Today’s first letter comes from our reader Keith Roberts who writes about issues many other members like him have been thinking about:


I joined UKIP in 2004 with no previous interest in politics. After many difficulties with local members, we finally got a Swansea branch up and running. Throughout the intervening years, we have had people join us who wished to plough their own furrow, no respecters of committee, and finally going back to the political party they originally came from.

Reading of those who ask what UKIP stands for, now that Brexit has come about. Also those councillors who have left UKIP and become independent, as they don’t see a future. I see a future, and here’s my view:   

Let’s look at the political scene in the UK at present.  We have the two main parties, Tories who are split down the middle on all issues, the Labour party (Reds) who are moving further left all the time. The SNP (Reds) in Scotland, with a thistle in their tam-o-shanter. The Lib-Dems, Reds with APPEASEMENT written on their foreheads. The Plaid Cymru party (my territory), Reds with a daffodil on their their lapel. The Greens, Reds with a windmill on their heads.

So what political party have the British people got to vote for, and who will represent their views? UKIP is the only Centre Right party, who tell the truth and who will honestly represent all voters.

I say to all those who wish to disrupt the party, who wish to impose their views above all else, and cannot accept democratic party decisions, then get out. You have a choice of several other parties, see above, and they will surely welcome ex-UKIP members with open arms, as the Reds see us as their real enemy.

Respectfully, Keith Roberts

Our correspondent Roger Arthur has sent us these observations on Brexit and the EU:


On a recent BBC Politics programme, Michael Portillo suggested to Andrew Neil that the Referendum may not have been needed – because the UK has an opt-out from the Eurozone. But as we know the EU can shift the goalposts, leaving the UK having something imposed on it that it did not sign up to.

For example, EU officials abandoned Article 125 (no bailouts) demanding £850m in bailout money – after Cameron and Osborne thought they had an agreement that (being outside of the common currency) the UK should not contribute to Eurozone bailouts.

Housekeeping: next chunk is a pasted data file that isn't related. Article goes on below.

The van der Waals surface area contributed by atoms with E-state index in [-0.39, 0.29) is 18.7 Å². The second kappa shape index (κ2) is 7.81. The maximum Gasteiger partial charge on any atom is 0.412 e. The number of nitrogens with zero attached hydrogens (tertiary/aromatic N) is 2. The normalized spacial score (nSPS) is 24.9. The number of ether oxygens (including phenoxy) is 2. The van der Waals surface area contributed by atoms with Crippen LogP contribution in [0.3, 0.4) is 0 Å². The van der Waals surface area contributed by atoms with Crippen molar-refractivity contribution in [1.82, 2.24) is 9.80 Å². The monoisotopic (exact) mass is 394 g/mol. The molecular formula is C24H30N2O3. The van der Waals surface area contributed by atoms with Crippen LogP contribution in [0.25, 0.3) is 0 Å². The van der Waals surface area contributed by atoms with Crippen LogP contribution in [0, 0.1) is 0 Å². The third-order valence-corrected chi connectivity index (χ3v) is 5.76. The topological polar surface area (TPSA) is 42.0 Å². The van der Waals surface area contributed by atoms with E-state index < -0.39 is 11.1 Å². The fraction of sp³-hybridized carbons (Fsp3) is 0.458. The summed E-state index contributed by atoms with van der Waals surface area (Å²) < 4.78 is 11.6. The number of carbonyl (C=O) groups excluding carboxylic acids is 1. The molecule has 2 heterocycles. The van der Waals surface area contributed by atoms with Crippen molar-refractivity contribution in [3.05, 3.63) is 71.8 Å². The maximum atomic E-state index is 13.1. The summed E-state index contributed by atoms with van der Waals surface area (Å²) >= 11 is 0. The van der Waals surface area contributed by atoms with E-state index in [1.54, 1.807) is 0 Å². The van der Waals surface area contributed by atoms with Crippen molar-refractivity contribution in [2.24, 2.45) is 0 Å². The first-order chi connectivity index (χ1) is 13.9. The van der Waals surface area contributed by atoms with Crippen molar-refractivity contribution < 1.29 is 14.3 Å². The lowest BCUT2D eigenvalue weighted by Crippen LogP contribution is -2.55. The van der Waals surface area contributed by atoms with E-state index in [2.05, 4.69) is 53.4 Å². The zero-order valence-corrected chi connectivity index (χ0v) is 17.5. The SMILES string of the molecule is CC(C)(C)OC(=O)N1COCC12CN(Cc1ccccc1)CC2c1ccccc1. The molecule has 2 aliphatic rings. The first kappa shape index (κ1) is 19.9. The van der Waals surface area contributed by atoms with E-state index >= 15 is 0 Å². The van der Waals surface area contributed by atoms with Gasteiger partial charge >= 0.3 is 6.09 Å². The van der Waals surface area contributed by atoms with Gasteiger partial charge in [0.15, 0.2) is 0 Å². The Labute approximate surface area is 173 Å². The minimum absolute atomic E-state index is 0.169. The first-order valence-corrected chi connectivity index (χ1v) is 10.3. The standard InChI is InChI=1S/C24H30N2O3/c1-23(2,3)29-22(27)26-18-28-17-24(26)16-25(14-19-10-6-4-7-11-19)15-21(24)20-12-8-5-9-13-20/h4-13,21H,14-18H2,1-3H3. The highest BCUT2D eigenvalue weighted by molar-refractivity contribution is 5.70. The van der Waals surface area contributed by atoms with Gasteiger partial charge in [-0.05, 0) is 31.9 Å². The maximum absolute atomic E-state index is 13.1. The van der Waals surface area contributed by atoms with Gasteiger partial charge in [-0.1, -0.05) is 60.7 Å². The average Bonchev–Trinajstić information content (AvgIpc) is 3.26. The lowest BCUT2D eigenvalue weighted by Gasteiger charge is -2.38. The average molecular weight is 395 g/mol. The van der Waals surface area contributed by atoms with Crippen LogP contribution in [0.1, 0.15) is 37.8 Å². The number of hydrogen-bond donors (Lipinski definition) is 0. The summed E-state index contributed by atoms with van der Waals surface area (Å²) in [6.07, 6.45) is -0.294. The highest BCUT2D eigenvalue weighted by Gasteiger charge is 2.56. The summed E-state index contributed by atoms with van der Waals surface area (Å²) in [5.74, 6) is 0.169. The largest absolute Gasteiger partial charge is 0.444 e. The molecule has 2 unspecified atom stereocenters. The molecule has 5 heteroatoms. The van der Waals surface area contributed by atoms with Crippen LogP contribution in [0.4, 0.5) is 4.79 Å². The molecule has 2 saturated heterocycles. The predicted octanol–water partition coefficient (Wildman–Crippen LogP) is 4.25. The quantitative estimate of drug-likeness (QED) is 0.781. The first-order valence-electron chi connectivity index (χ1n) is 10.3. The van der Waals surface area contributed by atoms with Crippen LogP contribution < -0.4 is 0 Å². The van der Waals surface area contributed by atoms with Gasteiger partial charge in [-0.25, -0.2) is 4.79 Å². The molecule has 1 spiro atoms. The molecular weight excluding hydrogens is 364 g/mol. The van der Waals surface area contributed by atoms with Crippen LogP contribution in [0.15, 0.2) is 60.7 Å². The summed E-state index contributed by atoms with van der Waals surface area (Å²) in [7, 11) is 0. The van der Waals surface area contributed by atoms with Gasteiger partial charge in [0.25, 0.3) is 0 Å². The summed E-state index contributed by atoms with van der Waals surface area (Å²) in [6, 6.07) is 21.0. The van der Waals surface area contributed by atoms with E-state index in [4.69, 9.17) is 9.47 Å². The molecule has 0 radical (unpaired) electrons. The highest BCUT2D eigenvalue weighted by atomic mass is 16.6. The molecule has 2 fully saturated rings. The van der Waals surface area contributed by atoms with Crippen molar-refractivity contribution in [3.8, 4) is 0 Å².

The Lisbon Treaty had already removed many Parliamentary vetoes, while introducing the “self amendment” concept of Treaties (Article 48) thereby allowing the EU to extend or amend Treaties, without seeking approval from nation states.

(Mr Cameron’s 2011 Referendum Lock Act was too late to reverse that and it is surprising that he failed to see that.)

It is also instructive that neither the 5 President’s Reports, nor Mr Junker’s recent speech, allows any place for national currencies in the long term, but does expect all member states to be in the Eurozone by 2025. Clearly Fiscal Union will not be viable, without a common currency.

The EU was never going to let the UK get in the way of their agenda. So Mr Portillo, we are on the wrong train and the Referendum was in fact the only way to get off it, before it reaches its final destination – ie Fiscal, Political and Military Union. Even now, we may have to press the Emergency Stop.

Respectfully, Roger J. Arthur

We have been asked to publish the following letter from our contributor Toby Micklethwait. This letter is the end result of online negotiations in pursuance of a disciplinary action which had been initiated against Toby Micklethwait on the 30th of August 2017. The Party was represented by Mr Oakley (General Secretary):

Dear UKIP Daily,

On 27 August 2017 an Open Letter to Kippers, written by me, was published in UKIP Daily. It was critical of the party on a number of matters and I stand by most of it. However I do not stand by any implication for the integrity of Lexdrum House staff.

I had expressed doubt about the membership figures. Just as the party’s finances are independently audited I believe the credibility of membership figures would also benefit from an independent audit.

But I did not express it quite like that and overlooked a potential implication for Lexdrum House staff in speculating as to how the figures may go awry. I have apologised to them in the following words:

“I very much regret that Mr David Challice and the other members of staff at Head Office were offended by my article in UKIP Daily which I accept was loosely worded. I truly did not intend any slur on him personally or on his colleagues at Lexdrum House and I wish to unreservedly apologise for questioning their professional integrity.

Lexdrum House staff are unsung heroes of the party and we should all be grateful for their efforts. I did not have them in mind at all when writing my article. I should have been clear about that and regret that I was not.”

and they have kindly accepted my apology.

Regards, Toby Micklethwait

Finally, a letter from our reader Mr King, on the issue of EU subsidies for the BBC:


According to this link (article in the Spectator) an “FoI response confirms that BBC staff applied for, and accepted, about £3 million of EU funds between April 2011 and November 2013, most of which has been spent on unspecified ‘research and development’ projects, with the remaining £1 million spent on programming.”

I can’t find evidence that such funding was stopped on the run up to the Referendum. If not, then we were faced with a taxpayer funded organisation, which was supposed to be impartial, brainwashing us with our money.

Respectfully, King

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